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Actor Keith Powers: ‘I don’t think Dre or Cube even know that was my cousin’

Powers enjoyed playing Ronnie DeVoe in ‘The New Edition Story’, but tapped into the verdict of his cousin Rodney King in ‘Straight Outta Compton’

When actor Keith Powers’ starred in the 2015 film Straight Outta Compton as Dr. Dre’s younger brother Tyree Crayton, he used the Rodney King verdict as a prominent backdrop. Channeling the anguish he and many felt of lack of consequences of the four cops filmed beating King, the part was more than a notion for Powers. The 25-year-old is cousin to the late, King — the police brutality victim who inspired the 1992 L.A. Riots. The part hit close to home.

“I don’t think Dre or Cube even know that was my cousin,” said Powers to The Undefeated. “To this day, it’s something powerfully connected to me and forever impacts me.”

Powers, also known for playing Ronnie DeVoe in BET’s miniseries biopic The New Edition Story, now stars in the Freeform drama Famous in Love from author Rebecca Serle and Pretty Little Liars showrunner I. Marlene King, which airs on Wednesdays at 8 p.m. ET.

The fictional show follows a group of actors and the ups and downs they endure in Hollywood where loyalty, trust, jealousy, fear and love are all tested. Powers’ character, Jordan Wilder, is the young superstar that everyone wants to meet and be… but lies from his past are catching up to him fast.

Acting was not the Power’s first claim brush with fame. When pursuing scholarships to play college football, he was getting recruited by JE Model agency in San Francisco, which later led to him signing with the esteemed agency, Wilhelmina. As a model, he’s walked the runway for Calvin Klein during Milan Fashion Week in 2014 and he is featured in GQ editorials and campaigns for brands like Guess.

Building on that momentum, Powers quickly found his way into acting where his film credits grew to include House Party: Tonight’s The Night, MTV’s Faking It, AMC’s Fear the Walking Dead and Netflix’s Reality High to name a few.

The oldest of four shared how the most challenging part about acting is how it’s not always based on whether you’re good or not, but how the network is casting to sell tickets or get more viewers. The Sacramento native still practices and prepares but recognizes that he has to keep faith and “trust the process” as NBA player Joel Embiid would say.

Powers’ favorite athlete period is Muhammad Ali, his basketball fandom is for Lebron James, but not necessarily the Cavaliers, and he once met NBA player Nick Young backstage at a fashion show earlier in his career.


Describe yourself during basketball season?

I’m yelling but I have moments where I’m really quiet because I’m stressed out. But I’m usually more stressed during football games when I’m watching my [San Francisco] 49ers.

If you could be any athlete, dead or alive, who would you be?

That’s tough, but I’d say Muhammad Ali. He’s a hero. I love what he stood for and the confidence he possessed. Ali was so vocal in sports and politics. I was also thinking of two others—LeBron James and Michael Jordan—but who doesn’t want to be them? LeBron is my favorite athlete but it doesn’t mean I like the Cavs. If the Cavs lose and LeBron’s stats are good, I’m happy.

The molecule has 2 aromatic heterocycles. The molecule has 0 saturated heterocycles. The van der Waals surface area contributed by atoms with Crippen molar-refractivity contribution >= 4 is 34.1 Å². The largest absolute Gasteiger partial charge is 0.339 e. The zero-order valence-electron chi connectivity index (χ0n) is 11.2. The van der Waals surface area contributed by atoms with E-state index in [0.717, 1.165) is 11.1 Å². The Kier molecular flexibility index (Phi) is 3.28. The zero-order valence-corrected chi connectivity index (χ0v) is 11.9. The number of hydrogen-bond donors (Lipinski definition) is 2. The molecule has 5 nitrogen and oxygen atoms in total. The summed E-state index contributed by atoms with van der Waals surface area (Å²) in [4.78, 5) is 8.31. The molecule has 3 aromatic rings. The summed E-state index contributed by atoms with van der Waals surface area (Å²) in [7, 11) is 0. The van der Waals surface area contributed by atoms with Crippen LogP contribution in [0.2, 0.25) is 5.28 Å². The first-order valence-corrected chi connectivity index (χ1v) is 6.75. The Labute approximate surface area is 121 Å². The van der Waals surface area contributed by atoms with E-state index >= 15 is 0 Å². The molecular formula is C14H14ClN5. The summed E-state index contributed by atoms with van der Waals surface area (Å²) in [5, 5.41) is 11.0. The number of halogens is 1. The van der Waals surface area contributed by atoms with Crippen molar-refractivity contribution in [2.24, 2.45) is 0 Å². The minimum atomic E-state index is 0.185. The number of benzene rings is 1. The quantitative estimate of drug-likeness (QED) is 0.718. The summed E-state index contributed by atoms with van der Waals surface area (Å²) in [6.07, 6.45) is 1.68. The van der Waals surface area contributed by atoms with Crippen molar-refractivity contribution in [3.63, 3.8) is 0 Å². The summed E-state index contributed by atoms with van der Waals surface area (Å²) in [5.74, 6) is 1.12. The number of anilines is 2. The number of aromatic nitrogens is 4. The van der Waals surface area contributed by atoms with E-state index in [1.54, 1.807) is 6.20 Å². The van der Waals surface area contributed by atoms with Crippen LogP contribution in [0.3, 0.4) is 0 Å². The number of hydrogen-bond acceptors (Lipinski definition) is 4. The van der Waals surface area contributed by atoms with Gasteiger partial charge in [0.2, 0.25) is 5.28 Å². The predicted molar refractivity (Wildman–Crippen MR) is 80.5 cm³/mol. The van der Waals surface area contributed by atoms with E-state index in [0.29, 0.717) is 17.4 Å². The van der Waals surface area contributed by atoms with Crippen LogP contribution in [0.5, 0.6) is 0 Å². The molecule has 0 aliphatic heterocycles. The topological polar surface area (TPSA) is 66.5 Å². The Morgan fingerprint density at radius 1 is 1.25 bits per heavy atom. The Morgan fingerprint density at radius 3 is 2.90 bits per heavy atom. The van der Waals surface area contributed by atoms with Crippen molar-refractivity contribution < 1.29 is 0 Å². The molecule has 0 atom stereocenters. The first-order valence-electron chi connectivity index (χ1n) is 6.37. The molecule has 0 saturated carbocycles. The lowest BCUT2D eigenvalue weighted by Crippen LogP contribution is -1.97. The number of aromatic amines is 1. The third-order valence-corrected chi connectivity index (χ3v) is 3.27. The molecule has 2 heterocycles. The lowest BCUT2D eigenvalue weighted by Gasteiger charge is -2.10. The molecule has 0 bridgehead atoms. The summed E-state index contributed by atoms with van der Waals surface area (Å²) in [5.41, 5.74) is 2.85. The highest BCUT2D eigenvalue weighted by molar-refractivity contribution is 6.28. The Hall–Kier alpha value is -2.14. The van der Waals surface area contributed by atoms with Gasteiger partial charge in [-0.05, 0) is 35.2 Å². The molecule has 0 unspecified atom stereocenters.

Who is your favorite superhero?

This may sound strange [and he’s not really a superhero] but The Joker. There’s something unique about how he thinks. He’s so messed up in the head but also so intelligent and understands the reasons why he became a villain. The Joker is the epitome of not trying to impress people.

What is your favorite album and why?

KOD by J. Cole. It’s an album that speaks to this generation and was needed. My favorite track is “FRIENDS.” He’s keeping it real with his friends and telling them that they don’t need to do drugs to deal with their problems, and that there’s better ways to deal with them.

Have you ever been star struck?

When I walked the Calvin Klein runway for Milan Fashion Week I got to meet a lot of celebrities backstage like Future and Swaggy P [Nick Young]. What was kind of cool about meeting [Young] was that he knew who I was from watching this [basketball comedy] show series I used to be on called “Sin City Saints.”

What would you tell your fifteen year old self?

Keep faith and “trust the process” as Joel Embiid would say. I’ve gone out for jobs that I didn’t get and I remember being sad and frustrated, but when I look back now, it all had to happen that way in order for my path to clear up for certain successes. Life is never going to work out the way you think but you have to keep faith that it will all work out. I’ve seen a lot of actors quit because it didn’t happen at the pace they wanted. They could be superstars now but quit too soon. I don’t want that to happen to me so I just keep going on this marathon.

What was your first major purchase?

Last April I bought a house in LA.

Craziest lie you ever told?

I have a couple but I do remember one when I was in second grade. We had a project about where we are from and for some reason I said that I was born in Chicago. I got in a lot of trouble for it, and I still don’t know what made me lie about that.

Gianina Thompson is a contributing writer for The Undefeated and handles NBA and MLB publicity for ESPN. Since grabbing kicks for Allen Iverson back when she was a 16-year-old Foot Locker sales associate, being part of how sports meshes with entertainment and impacts culture has been a driving force for her ever since.